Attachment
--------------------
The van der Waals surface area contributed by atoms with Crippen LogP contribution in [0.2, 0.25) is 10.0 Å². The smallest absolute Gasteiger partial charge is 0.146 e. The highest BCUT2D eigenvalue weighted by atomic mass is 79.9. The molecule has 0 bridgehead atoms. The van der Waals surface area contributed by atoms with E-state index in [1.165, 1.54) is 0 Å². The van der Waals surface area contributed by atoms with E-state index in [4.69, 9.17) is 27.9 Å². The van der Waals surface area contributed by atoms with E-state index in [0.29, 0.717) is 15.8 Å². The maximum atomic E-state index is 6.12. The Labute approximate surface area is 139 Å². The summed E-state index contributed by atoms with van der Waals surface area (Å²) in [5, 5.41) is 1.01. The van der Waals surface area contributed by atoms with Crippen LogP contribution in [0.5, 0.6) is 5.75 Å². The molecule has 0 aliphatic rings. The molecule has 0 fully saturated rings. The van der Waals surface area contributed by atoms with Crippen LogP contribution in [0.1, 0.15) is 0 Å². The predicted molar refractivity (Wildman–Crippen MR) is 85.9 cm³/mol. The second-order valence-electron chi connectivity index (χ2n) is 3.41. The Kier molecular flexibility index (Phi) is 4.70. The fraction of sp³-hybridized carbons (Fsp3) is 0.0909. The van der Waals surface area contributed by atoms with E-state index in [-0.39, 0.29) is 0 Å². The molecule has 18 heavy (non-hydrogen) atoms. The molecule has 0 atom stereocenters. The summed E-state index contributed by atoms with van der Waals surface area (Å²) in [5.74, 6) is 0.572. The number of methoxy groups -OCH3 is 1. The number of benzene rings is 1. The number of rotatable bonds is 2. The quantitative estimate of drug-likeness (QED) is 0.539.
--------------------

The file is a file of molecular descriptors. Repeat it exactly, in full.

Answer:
The van der Waals surface area contributed by atoms with Crippen LogP contribution in [0.2, 0.25) is 10.0 Å². The smallest absolute Gasteiger partial charge is 0.146 e. The highest BCUT2D eigenvalue weighted by atomic mass is 79.9. The molecule has 0 bridgehead atoms. The van der Waals surface area contributed by atoms with E-state index in [1.165, 1.54) is 0 Å². The van der Waals surface area contributed by atoms with E-state index in [4.69, 9.17) is 27.9 Å². The van der Waals surface area contributed by atoms with E-state index in [0.29, 0.717) is 15.8 Å². The maximum atomic E-state index is 6.12. The Labute approximate surface area is 139 Å². The summed E-state index contributed by atoms with van der Waals surface area (Å²) in [5, 5.41) is 1.01. The van der Waals surface area contributed by atoms with Crippen LogP contribution in [0.5, 0.6) is 5.75 Å². The molecule has 0 aliphatic rings. The molecule has 0 fully saturated rings. The van der Waals surface area contributed by atoms with Crippen LogP contribution in [0.1, 0.15) is 0 Å². The predicted molar refractivity (Wildman–Crippen MR) is 85.9 cm³/mol. The second-order valence-electron chi connectivity index (χ2n) is 3.41. The Kier molecular flexibility index (Phi) is 4.70. The fraction of sp³-hybridized carbons (Fsp3) is 0.0909. The van der Waals surface area contributed by atoms with E-state index in [-0.39, 0.29) is 0 Å². The molecule has 18 heavy (non-hydrogen) atoms. The molecule has 0 atom stereocenters. The summed E-state index contributed by atoms with van der Waals surface area (Å²) in [5.74, 6) is 0.572. The number of methoxy groups -OCH3 is 1. The number of benzene rings is 1. The number of rotatable bonds is 2. The quantitative estimate of drug-likeness (QED) is 0.539.